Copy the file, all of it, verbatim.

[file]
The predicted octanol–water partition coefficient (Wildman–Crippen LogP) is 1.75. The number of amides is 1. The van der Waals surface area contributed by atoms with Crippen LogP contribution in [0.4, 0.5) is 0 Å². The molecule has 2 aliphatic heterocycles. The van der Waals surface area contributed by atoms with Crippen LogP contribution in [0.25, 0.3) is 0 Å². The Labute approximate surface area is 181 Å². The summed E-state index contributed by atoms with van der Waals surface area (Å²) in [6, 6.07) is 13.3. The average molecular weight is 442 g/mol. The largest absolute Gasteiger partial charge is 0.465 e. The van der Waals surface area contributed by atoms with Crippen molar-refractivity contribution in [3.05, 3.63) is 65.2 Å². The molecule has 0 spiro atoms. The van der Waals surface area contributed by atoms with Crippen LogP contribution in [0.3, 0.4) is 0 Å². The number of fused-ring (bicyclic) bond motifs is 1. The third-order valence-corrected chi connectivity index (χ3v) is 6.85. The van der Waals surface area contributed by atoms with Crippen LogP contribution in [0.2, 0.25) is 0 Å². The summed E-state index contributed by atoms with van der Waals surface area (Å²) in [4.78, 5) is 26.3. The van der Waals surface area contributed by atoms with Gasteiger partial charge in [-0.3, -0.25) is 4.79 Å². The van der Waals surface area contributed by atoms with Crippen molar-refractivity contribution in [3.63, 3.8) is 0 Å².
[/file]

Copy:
The predicted octanol–water partition coefficient (Wildman–Crippen LogP) is 1.75. The number of amides is 1. The van der Waals surface area contributed by atoms with Crippen LogP contribution in [0.4, 0.5) is 0 Å². The molecule has 2 aliphatic heterocycles. The van der Waals surface area contributed by atoms with Crippen LogP contribution in [0.25, 0.3) is 0 Å². The Labute approximate surface area is 181 Å². The summed E-state index contributed by atoms with van der Waals surface area (Å²) in [6, 6.07) is 13.3. The average molecular weight is 442 g/mol. The largest absolute Gasteiger partial charge is 0.465 e. The van der Waals surface area contributed by atoms with Crippen molar-refractivity contribution in [3.05, 3.63) is 65.2 Å². The molecule has 0 spiro atoms. The van der Waals surface area contributed by atoms with Crippen LogP contribution in [0.3, 0.4) is 0 Å². The number of fused-ring (bicyclic) bond motifs is 1. The third-order valence-corrected chi connectivity index (χ3v) is 6.85. The van der Waals surface area contributed by atoms with Crippen LogP contribution in [0.2, 0.25) is 0 Å². The summed E-state index contributed by atoms with van der Waals surface area (Å²) in [4.78, 5) is 26.3. The van der Waals surface area contributed by atoms with Gasteiger partial charge in [-0.3, -0.25) is 4.79 Å². The van der Waals surface area contributed by atoms with Crippen molar-refractivity contribution in [3.63, 3.8) is 0 Å².